I’ve interviewed a few people for a sales position and I seem to be getting the same, pre-rehearsed answers from candidates. It’s making it hard to get to know what they are really like. Are there any different questions or techniques I should be using?
If Maxwell Smart was writing this, he may say, “Ah, it’s the old… keep doing the same thing and you will get the same results… trick.”
And he’d be right, so its time to get smart.
Common sales behavioural questions that follow the SAR technique (situation, action, results) tend to focus on building rapport, meeting customer expectations, handling difficult clients, attracting new business, exceeding targets and negotiation skills.
Thanks to the internet, candidates are savvy, well rehearsed and armed with prepared answers and their sales success stories.
Same answers often result from using the same questions and are usually based entirely on past performance.
So if you have these in your repertoire you may need to go back to basics and write questions that directly correlate to your key criteria rather than using generic questions.
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Most companies have a position description but haven’t created a job analysis first. Basically, a job analysis sorts out what’s critical to the position and what’s not.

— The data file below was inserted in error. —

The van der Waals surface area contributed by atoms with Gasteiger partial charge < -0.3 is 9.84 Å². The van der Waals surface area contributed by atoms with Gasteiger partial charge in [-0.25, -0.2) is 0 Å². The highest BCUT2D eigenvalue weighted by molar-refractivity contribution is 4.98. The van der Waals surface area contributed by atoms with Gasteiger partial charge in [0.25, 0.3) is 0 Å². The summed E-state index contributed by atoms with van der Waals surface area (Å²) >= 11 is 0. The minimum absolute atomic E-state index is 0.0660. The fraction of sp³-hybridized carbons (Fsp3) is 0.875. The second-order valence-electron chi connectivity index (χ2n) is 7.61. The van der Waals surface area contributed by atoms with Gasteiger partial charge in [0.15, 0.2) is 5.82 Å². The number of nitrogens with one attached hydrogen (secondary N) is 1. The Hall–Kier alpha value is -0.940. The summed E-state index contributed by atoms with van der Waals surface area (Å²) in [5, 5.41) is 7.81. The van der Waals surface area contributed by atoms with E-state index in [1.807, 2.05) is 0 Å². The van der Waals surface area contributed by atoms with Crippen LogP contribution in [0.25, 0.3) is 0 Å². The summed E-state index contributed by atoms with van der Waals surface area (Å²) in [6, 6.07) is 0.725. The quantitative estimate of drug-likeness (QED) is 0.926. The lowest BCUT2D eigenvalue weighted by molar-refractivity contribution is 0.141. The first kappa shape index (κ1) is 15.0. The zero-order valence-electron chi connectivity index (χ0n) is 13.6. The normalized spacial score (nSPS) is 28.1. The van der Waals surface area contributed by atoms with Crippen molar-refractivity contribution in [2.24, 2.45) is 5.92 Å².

It doesn’t need to be a thesis but needs to detail the main purpose of the role and main accountabilities, any direct reports, critical success factors, technical skills (if any) and most importantly the behavioural aptitudes that are going to fit with your culture.
There should be between five and eight key areas of accountability, listed in order of priority.
For a sales position you may include cold calling, regular follow up, motivating a sales team or establishing business networks.
When looking at the critical success factors, think about why your current clients buy from you and then list these in the job analysis.
Areas you could include are always delivering on your promises, friendly sales team or extensive industry knowledge.
From this analysis you should be able to ascertain the aptitudes that will best fit with your company and clients.
Whilst past performance is important, it can always be verified during the reference checking process.
The following list of behavioural aptitudes can be used as a guide in creating your own interview questions:
- Driven to achieve
- Blue skies thinker
- Out going
- Achievement oriented
- Strong communicator
Lastly, to mix it up, you can introduce some role-play in the interviewing process. Draw upon some real sales scenarios that have happened with your clients.
For transparency, ensure you let the candidate know prior to the interview that they will be required to participate in a role-play.